May 27, 2019 (Source)
“Teen’s body found in bay.” The grayed newspaper clipping from my senior year in high school, still pinned to my corkboard with a pink heart thumbtack, serves as a daily reminder of something I do not have, the stigma of which was epitomized by one popular girl’s life and surprising death: suicidal thoughts. The devastation and grief were immense after the unexpected loss. We were naïve teenagers facing an overwhelming sadness that permeated our community. My classmate’s decision sparked my interest in the study of suicide as a human struggle, a curiosity that I hope to one day reconcile.
Since then, in recent decades, my hometown has been wrecked with a teen suicide rate that is over twice the national average. The absence of education about suicide, a lack of empirical research on suicidal ideation and contagion, and well-intentioned yet inconsistent post-vention strategies leave me with myriad unanswered questions: ‘Why does this keep happening?’ ‘What can we do about it?’ ‘How can we equip the parents and friends of these teens?’ ‘How can we support each other?’
I have repeatedly witnessed the numbing effects of suicide on families and communities, as a public health concern, financial burden, and familial crisis. I firmly believe that our best starting point for improving the situations of those in crisis will be using the lived experiences of those who have experienced suicidal crises as a learning platform for cultivating human connectedness and obliterating the stigma surrounding suicidality.
Shortly after my classmate’s death, I met someone who formerly attempted suicide and survived. I knew this person wasn’t alone; this person’s parents, friends, and loved ones weren’t alone in her time of crisis and in her recovery. Years later, in graduate school, I lived with my best friend, and for a brief period I found myself with a suicidal roommate. While aftermath of my classmate’s death and the life of the young person whom I met inspired me to study suicide, I was not prepared to be the caretaker to a loved one in her time of crisis.
Loving a suicidal person was conflicting, particularly because I was trained at the time as a sociological suicidologist. Yet, I felt overwhelmed and helpless. My friend’s experience inspired me to be a better researcher, a more innovative academic, and a more compassionate interviewer. In the moments when she cried while I sat beside her on the couch, drenched in my sweat and her tears induced by unrelenting anxiety, I reminded myself not to speak to her as an academic. In those moments, I let the statistics about suicide and suicidal people run through my mind, as a form of comfort: that there is only one death by suicide for every 25 attempted suicides (CDC 2012), that some reports say that the chances of dying by suicide are less than 1% for young adults (Bearman and Moody 2004), and that women are less likely to die by suicide than men (Wray, Colen, and Pescosolido 2011).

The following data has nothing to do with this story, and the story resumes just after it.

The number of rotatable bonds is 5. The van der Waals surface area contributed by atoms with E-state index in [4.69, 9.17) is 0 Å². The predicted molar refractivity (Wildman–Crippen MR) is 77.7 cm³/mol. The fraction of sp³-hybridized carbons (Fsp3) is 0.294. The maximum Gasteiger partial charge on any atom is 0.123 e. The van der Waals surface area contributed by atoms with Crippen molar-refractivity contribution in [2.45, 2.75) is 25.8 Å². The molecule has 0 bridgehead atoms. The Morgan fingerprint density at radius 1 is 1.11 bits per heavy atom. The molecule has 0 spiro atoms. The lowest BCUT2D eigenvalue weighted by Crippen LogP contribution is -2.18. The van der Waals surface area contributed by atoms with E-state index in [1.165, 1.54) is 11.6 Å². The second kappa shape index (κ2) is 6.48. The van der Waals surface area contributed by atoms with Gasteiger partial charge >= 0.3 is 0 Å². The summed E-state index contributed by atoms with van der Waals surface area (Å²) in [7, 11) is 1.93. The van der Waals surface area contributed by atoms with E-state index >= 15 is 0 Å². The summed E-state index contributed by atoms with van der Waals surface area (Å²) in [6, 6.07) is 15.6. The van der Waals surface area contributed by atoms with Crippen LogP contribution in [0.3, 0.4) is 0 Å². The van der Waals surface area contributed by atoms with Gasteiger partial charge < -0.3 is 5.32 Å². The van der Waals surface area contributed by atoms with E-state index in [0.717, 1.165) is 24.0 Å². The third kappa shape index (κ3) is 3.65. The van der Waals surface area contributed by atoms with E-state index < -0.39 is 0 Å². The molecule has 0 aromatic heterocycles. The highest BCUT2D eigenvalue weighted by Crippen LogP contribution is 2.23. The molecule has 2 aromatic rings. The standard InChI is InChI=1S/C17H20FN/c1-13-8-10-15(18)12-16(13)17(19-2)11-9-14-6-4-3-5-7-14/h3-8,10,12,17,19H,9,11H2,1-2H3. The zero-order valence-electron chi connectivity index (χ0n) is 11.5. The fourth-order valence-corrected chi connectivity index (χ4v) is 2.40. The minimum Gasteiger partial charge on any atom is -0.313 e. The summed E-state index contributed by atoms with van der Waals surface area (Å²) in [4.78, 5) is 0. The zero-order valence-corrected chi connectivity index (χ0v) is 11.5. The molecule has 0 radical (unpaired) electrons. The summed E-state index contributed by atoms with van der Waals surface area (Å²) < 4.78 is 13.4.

I was involved in suicide studies long before depression overwhelmed my best friend. With her, I was not an academic, but rather, she needed a friend. In our friendship, I was to listen. As an academic, I was not to hug or offer physical comfort. As an interviewer, I probed respondents about their past, curious about the social mechanisms that guided their recovery from crisis. In a private office as an interviewer, my words and my actions were bound by contractual obligation to not endanger my study’s participants when they chose to share their stories of suicide with me. As a friend, I validated my loved one’s feelings, and supported her. In our own home, there was nothing, no precedent or contract, for me to rely on in response to her desperation.
Now, my friend is okay, but it is exhausting to navigate between personal compassion and professional understanding towards people who are suicidal. What obligation do I have? My home felt more dangerous than my office. I trusted the stability of my study’s participants more than I trusted my best friend. It felt like a betrayal to my friend, encouraging strangers to tell me about their suicidality for research purposes, but powerless to support her through the same circumstances. I imagine the irony of being a suicidologist whose best friend chooses suicide, and I wonder if the worst possible scenario would derail my professional career. I chose suicide as my area of study, and I chose this person as my best friend, but I did not chose for her to be suicidal. None of us choose this, but we love each other anyway, and we do the best we can.
I am passionate about empowering friends and loved ones with access to the knowledge and tools we need to support one another in times of crisis. The stigma, silence, and misunderstandings around suicide and mental illness are mutually reinforcing, but by sharing our stories, we can attack the stigma, break the silence, and gain an understanding of the suicidal experience in a way that builds empathy and compassion.